CHESTERFIELD, VA. (WRIC)  —  A 3-year-old Chesterfield boy is recovering from a rare illness that paralyzed him within days.

Carter Roberts woke up sick in late July. It’s a day his mom will never forget.

“At 8 a.m., we found him on the floor saying, ‘mommy help me, help me,’ and that’s when we scooped Carter up and went to the ER,” Robin Roberts recalled.

That trip to the emergency room evolved into days and then weeks in the hospital as doctors struggled to figure out what was wrong with Carter. The little boy lost movement in his left arm, then his right and eventually he couldn’t move at all.

His tearful mom explains the heartache as, “you just don’t expect that kind of change, that quickly.”

Carter is now paralyzed from the nose down. He suffers from a rare illness called Acute Flaccid Myelitis, or AFM. It’s a relatively new condition that doctors believe is triggered by a virus. There is no treatment and no cure.

“No child should have to go through this,” Carter’s physician at the Children’s Hospital of Richmond at VCU, Dr. Sanjai Rao, told 8News Reporter Kristin Smith. “No family should have to go through this, but it does exist and we do run across this in medicine way too often.”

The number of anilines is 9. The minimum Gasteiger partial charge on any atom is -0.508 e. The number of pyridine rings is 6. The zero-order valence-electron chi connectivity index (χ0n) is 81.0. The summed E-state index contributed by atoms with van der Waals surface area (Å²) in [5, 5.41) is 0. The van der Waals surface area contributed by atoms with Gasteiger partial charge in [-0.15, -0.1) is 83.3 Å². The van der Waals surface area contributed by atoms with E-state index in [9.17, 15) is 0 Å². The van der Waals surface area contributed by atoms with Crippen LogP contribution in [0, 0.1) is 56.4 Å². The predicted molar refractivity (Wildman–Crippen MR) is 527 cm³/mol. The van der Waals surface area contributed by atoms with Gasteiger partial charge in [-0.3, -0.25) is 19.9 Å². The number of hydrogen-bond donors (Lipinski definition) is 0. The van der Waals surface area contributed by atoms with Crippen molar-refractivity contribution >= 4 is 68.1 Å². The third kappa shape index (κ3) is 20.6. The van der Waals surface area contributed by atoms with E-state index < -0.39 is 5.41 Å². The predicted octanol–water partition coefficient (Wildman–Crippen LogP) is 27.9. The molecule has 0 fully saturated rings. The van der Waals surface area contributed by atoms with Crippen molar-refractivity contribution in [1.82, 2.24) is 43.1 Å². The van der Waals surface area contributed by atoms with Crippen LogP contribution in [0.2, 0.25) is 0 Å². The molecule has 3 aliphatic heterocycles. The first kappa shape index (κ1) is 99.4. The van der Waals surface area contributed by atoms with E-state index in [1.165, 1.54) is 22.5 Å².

“No child should have to go through this. No family should have to go through this, but it does exist and we do run across this in medicine way too often.” — Dr. Sanjai Rao

The hardest part for mom is, “I think when you see him frustrated and crying,” she said. “He wants to be able to do stuff, or he wants to be able to move his hand and the fact that that changed so rapidly is the hardest thing to see as a mom.”

Only a handful of children ever diagnosed with AFM have fully recovered.

“We can now decide, ‘ok how do we teach him to communicate with others? How do we communicate with Carter?’ That is what we are doing now. That’s where the effort shifts to,” Dr. Rao explained.

Carter’s mom hopes her son will defy the odds. They left Richmond Tuesday morning for an inpatient rehabilitation facility in Maryland that specializes in his illness. He will spend at least the next four weeks there.

In the meantime, both of Carter’s parents have been forced to take leave from their full-time jobs in order to take care of their son and his two older sisters. Insurance only covers so much and medical bills are starting to pile up.

If you would like to help Carter and his family, there are several fundraising efforts underway. You can visit Carter’s gofundme page or donate here or here.This is a developing story. Stay with 8News online and on air for the latest updates. Find 8News on Twitter, Facebook, and Instagram; send your news tips to